Larceny-theft is the most common crime in the U.S., and the same is true in every state.

Because porch piracy or package theft does not yet have its own crime category on the federal level, it falls under the larceny-theft banner. The best way to understand which states are the most and least at-risk for package theft is to see how common larceny-crime is in every state.

Some states are taking porch piracy more seriously than others. Currently, 14 states have passed or are considering laws that would establish added penalties for package thieves and/or are creating a new crime category specifically covering these incidents.

Notably, 10 of those 14 states have above-average rates of larceny-theft, including South Carolina, which ranks third overall. Lawmakers there are considering a bill that would make package theft a felony and establish minimum jail time.

In Texas, porch piracy is a felony that includes a maximum 10-year prison sentence for people convicted of nabbing deliveries from more than 30 addresses, while in California, Michigan, and Oklahoma, porch piracy is a misdemeanor even for first-time offenders.

 

Larceny-theft rate by state and porch piracy laws adopted or being actively considered

States by Larceny-theft rate

District of Columbia3,775
Louisiana2,352
South Carolina2,116
Hawaii2,093
Alaska2,066
Oregon2,022
Arkansas2,013
New Mexico1,989
Tennessee1,934
Washington1,908
Alabama1,886
Missouri1,865
Colorado1,858
Oklahoma1,836
Arizona1,797
Delaware1,783
Georgia1,780
Texas1,731
Kansas1,722
Montana1,701
Utah1,682
Florida1,669
North Carolina1,666
Minnesota1,598
California1,586
Mississippi1,556
Nebraska1,536
Ohio1,520
Maryland1,485
Nevada1,453
Indiana1,443
Illinois1,427
North Dakota1,400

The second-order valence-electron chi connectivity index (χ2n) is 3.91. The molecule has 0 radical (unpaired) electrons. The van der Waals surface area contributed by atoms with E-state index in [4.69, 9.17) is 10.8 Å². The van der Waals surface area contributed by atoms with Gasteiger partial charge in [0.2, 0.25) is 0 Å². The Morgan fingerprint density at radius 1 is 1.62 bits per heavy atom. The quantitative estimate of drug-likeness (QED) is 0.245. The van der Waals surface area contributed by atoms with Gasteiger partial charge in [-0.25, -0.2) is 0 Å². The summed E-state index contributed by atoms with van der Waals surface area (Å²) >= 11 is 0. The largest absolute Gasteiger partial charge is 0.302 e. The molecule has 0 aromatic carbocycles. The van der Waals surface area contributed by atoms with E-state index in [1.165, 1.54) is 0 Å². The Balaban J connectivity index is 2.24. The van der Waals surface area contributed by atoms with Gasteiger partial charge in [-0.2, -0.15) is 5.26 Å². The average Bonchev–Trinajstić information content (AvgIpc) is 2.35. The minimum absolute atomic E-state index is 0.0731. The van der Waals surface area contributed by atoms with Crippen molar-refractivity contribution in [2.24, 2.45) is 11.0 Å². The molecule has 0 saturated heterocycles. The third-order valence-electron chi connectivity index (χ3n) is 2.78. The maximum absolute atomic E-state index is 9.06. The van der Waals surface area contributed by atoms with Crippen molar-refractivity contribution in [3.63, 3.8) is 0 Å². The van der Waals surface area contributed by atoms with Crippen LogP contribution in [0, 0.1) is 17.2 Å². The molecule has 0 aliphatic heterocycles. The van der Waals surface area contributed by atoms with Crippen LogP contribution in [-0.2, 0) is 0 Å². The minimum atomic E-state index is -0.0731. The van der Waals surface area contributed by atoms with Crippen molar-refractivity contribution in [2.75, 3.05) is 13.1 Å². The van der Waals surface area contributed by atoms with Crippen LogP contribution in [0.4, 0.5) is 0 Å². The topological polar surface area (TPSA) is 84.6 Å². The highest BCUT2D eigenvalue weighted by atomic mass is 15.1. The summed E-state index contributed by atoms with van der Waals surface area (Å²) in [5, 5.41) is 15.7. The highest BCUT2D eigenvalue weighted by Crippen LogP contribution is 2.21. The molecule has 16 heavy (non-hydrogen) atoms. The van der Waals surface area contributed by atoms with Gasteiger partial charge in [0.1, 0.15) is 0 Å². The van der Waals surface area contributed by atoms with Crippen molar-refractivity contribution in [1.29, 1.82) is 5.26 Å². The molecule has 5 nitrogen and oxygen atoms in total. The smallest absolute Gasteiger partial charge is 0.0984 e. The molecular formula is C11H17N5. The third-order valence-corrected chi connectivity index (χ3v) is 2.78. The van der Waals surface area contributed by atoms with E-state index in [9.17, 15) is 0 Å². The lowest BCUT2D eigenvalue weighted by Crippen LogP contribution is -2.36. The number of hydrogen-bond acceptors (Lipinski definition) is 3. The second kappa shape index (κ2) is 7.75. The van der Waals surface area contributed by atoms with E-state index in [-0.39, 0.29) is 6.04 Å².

Virginia1,360
Kentucky1,324
South Dakota1,273
Wyoming1,207
Iowa1,200
Rhode Island1,188
Vermont1,172
New York1,166
Wisconsin1,127
Pennsylvania1,124
Michigan1,121
West Virginia1,120
Connecticut1,079
New Jersey1,035
New Hampshire1,017
Maine1,017
Idaho912
Massachusetts912

The District of Columbia has the nation’s highest larceny-theft rate, according to the FBI, which is not surprising given its high population density. Louisiana and South Carolina are second and third respectively, and three of the 10 states with the highest larceny-theft rates have also passed or are considering porch piracy laws (South Carolina, Arkansas, and Tennessee).

5 Tips to Avoid Package Theft This Holiday Season

  1. Enable Tracking and Text Alerts: Most carriers, including Amazon, UPS, and FedEx, will text you when your package has been delivered. Make sure to turn this feature on and collect your packages as soon as possible.
  2. Install Home Security Cameras: Security cameras serve as a deterrent and have successfully identified porch pirates in the act. Consider smart security cameras with AI technology that can detect unusual activity including if a package goes missing. If you have multiple locations around the home where couriers drop off packages, then a complete security system would be a prudent investment.
  3. Invest in a Porch Lockbox: Companies now manufacture lockboxes designed specifically to receive packages. The lockbox will have a code that you provide to the delivery service so they can open it and drop your package off securely.
  4. Control Shipping Location: If you know you will not be home to accept the package, you can have it shipped to work, to an Amazon Locker or pick it up in-store.
  5. Ask for nondescript packaging: A package that says Tiffany & Co is likely to pique the interest of any criminal. Ask the merchant if they can ship using a nondescript box.

Conclusion

The rise of online shopping, coupled with entering our second holiday season during the pandemic, it is likely that package theft will be on the rise. This type of crime is continuing to grow, and it is leading to harsher legal penalties in some states. Until there is a better government action plan, individuals can take steps mentioned above to mitigate risk. If we are all a little more vigilant, we can avoid porch pirates and make it a great holiday season to remember.

Ray Ansari
is an NYU-educated computer scientist, chemist and the Founder and CEO of CCTV Camera World.

 

Connect with Ray via: LinkedIn